importance of reading in childhood
Early childhood is considered to be from 0 to 6 years of age. During this period, children go through different stages where some stimuli attract them more than others, which means that they have a greater flair to learn certain things or through certain techniques.
For example, from the age of 0 to 2 years, learning is mediated by their interactions with adults, especially those who are their caregivers or teachers. In addition, this stage is important because the skills necessary for communication are developed.
|5 Tips And Essentials How To Promote Reading In Children|
Between the ages of 3 and 4, socialization begins outside the family nucleus, usually due to the fact that children begin the school phase. After 4 years, learning takes place in a more structured manner. The important context of this time is the educational system, always equal to the family or the nearest sebaceous nucleus.
In all of these stages, language plays an important role in a child’s development, both for cognitive processes and for interaction with others. Language in this sense is not limited to the verbal use of words, but is a process through which children give meaning and meaning to the things that surround them. The latter is what allows them to establish a personal identity and communication with others.
One of the practices that specifically encourage the development of language, as well as communication and even affection, is reading. Thus, it is important to encourage reading from early childhood because it allows the child to understand and interact with the world, and also, to understand what is within this space.
How to encourage reading in children?
Reading has to do not only with the ability to understand linguistic cues but also to relate it to the various expressions of culture that surround the signs and narratives they build (Ramirez & de Castro, 2013). It is necessary to communicate, and to establish desires, feelings, and emotions, as well as to externalize them.
1. Make Reading a Meaningful Encounter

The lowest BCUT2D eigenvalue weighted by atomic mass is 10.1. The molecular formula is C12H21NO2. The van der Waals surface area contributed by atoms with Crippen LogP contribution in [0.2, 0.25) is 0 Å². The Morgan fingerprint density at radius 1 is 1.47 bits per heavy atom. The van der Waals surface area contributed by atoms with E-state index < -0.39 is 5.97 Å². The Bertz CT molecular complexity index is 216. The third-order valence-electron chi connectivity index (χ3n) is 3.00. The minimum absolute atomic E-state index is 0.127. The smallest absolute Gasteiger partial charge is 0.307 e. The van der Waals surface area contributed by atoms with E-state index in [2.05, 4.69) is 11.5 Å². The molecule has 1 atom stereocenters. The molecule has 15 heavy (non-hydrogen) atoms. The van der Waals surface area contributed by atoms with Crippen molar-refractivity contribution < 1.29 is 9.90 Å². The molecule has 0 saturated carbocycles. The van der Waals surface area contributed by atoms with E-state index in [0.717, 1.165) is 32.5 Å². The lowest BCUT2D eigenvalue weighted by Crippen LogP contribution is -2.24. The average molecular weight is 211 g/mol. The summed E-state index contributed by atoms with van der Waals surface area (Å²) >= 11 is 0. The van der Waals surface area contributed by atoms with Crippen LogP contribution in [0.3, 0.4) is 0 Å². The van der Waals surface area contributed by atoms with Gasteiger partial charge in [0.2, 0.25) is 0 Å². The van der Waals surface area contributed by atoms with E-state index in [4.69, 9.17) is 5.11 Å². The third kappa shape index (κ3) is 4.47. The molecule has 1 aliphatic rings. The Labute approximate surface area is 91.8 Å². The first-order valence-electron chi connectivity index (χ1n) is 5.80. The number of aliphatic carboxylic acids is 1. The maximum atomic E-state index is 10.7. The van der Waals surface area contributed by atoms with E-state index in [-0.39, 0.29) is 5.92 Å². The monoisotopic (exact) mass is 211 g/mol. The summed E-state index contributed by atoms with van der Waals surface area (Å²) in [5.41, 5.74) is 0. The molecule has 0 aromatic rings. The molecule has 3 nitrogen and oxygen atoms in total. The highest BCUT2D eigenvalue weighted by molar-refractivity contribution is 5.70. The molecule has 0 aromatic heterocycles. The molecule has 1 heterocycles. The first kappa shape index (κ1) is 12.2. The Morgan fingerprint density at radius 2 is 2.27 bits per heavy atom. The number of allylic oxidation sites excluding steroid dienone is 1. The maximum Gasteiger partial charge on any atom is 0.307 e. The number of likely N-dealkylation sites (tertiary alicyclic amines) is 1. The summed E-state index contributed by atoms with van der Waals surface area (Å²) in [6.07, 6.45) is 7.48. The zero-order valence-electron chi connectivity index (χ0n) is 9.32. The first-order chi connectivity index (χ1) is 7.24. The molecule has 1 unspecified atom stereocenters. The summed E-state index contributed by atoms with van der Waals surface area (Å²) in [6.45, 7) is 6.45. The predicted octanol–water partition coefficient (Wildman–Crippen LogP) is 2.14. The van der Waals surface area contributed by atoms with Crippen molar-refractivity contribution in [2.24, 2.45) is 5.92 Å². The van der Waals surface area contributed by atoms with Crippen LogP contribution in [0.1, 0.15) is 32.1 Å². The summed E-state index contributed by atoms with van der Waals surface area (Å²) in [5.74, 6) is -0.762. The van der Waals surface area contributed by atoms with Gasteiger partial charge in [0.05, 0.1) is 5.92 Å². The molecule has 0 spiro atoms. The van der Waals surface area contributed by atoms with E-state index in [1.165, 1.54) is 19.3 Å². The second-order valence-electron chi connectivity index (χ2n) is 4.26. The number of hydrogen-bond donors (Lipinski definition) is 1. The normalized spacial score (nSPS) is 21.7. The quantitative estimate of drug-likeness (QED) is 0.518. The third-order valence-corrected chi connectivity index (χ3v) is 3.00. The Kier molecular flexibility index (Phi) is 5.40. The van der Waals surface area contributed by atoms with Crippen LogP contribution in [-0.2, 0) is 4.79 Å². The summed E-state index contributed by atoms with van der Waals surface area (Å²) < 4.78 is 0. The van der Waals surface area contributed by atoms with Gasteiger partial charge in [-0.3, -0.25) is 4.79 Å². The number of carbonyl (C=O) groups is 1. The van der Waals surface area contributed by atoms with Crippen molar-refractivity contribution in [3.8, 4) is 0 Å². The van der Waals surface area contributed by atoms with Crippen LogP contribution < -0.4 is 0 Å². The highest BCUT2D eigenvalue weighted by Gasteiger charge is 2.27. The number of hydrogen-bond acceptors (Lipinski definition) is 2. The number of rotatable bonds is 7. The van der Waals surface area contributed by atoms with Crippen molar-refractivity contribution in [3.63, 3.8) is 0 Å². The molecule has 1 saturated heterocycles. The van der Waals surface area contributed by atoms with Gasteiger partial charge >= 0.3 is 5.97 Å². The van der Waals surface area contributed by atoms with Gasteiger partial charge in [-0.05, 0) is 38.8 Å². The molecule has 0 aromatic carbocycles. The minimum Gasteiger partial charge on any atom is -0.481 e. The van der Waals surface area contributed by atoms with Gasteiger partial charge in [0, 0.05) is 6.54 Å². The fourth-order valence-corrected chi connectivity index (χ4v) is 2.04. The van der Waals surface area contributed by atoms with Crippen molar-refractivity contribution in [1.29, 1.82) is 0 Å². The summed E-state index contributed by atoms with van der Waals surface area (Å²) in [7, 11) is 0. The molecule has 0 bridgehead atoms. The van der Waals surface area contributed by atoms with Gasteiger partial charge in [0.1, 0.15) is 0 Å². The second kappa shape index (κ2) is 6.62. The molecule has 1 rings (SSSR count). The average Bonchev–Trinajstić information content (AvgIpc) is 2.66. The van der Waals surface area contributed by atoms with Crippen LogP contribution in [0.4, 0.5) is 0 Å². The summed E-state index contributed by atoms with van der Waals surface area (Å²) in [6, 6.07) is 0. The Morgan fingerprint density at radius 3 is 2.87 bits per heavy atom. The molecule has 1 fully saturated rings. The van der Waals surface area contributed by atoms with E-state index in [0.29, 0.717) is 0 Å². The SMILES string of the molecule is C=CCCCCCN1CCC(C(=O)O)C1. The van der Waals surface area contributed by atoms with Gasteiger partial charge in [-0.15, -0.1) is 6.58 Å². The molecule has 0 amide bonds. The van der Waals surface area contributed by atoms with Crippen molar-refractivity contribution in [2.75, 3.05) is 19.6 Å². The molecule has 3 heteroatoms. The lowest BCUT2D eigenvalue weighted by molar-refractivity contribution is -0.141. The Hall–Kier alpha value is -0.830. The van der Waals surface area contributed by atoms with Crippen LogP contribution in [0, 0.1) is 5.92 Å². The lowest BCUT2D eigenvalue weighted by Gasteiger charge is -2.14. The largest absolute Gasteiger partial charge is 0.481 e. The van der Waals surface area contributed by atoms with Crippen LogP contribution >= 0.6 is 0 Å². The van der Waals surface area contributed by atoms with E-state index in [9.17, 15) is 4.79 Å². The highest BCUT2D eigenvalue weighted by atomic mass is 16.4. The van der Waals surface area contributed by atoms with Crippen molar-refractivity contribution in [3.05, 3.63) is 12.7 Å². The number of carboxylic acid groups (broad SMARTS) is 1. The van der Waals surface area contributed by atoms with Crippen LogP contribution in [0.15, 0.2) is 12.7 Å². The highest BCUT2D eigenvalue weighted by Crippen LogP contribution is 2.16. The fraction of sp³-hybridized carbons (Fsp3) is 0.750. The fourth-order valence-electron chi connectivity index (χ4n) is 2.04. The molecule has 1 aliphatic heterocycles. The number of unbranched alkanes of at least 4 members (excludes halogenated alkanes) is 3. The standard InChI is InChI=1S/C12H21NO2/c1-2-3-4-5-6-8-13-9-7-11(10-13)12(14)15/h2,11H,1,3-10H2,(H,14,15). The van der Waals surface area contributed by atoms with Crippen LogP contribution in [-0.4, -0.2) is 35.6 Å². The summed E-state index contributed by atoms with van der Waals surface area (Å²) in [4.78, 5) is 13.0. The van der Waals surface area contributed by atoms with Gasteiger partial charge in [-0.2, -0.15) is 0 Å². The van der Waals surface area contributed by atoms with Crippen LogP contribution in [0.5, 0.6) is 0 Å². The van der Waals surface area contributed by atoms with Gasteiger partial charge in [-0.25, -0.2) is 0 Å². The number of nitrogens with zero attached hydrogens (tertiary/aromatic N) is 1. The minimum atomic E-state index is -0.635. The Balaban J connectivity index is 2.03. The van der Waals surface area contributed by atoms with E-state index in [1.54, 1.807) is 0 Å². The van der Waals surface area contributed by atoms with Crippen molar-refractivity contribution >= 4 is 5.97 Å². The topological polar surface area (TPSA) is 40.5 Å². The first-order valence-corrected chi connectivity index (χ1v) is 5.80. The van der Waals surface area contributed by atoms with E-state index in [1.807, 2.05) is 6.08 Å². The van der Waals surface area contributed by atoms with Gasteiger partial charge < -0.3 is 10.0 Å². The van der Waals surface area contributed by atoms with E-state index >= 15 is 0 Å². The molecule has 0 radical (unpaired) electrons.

When dealing with young children (especially those between 0 and 2 years old), reading is encouraged as an activity that strengthens the bond between the child and the caregivers.
That is, reading must mean something shared because as we have seen, young children learn exclusively in relation to adults. Encouraging meaningful encounters with reading is something that encourages reading itself, as it affects how children see and feel this activity, and therefore, how they will or will receive it later. Will look for it.
Something that can be very simple is reading with them at night, before a nap, or after an activity that requires rest. Doing this over the long term allows them to associate with a moment of relaxation in reading.
2. Use Attractive Materials and Striking Colors
Children learn through the senses (sight, hearing, touch, smell, taste), so it is important to choose stories and materials that are engaging. For example, there are many books that have textures or sounds , and it’s important to look for those who don’t have many complex words or phrases.
When telling stories on their own, it is important to maintain tone and volume of voice that is striking and changes as the story unfolds. In this way we encourage the recognition of emotions and draw the child’s attention to reading.
Another related activity is to make up stories with similar children, especially as they are slightly older. For example, create a story about animals with pictures that an only child chooses, or with family photos. In the same sense, present the parts or elements that have a book (sheets, covers, pictures …) in an attractive way.
3. Allow the child to choose freely
Sometimes children are attracted to the same book over and over again. It is important to give them the freedom to choose the story that captures their attention so that their interest in reading is not hindered.
It is also important to provide different types of reading. There is literature that is written by children, and there is literature that is written for or adapted to children. Something that supports children’s interest in reading, they have many options and present them one by one, so that we allow them to explore their interests and address them independently.
4. Set aside a special and comfortable place to read
While reading is not an activity that falls short in comprehension of words or drawings, our feelings, desires, needs, or moods are at stake; It is also important to study in a comfortable place.
Allocate a special place for reading that can be something for children, which can be according to our possibilities, for example, a sofa for your size, small pillows or rugs, a basket, drawers or different- Bookcase with separate books.
5. Make sure the daily routine includes reading (habit-forming)
Reading can become a habit, and as such, it is an exercise that can be reinforced by constant repetition. Especially when it comes to older children, the habit of reading can be encouraged if we dedicate time daily.
If the child is not used to reading on his own initiative, it is important to do this together with him and invite him through books that are striking (though not us) and discreet. This way you can find reading that interests you, rather than thinking of it as a tedious, obligatory or boring activity .
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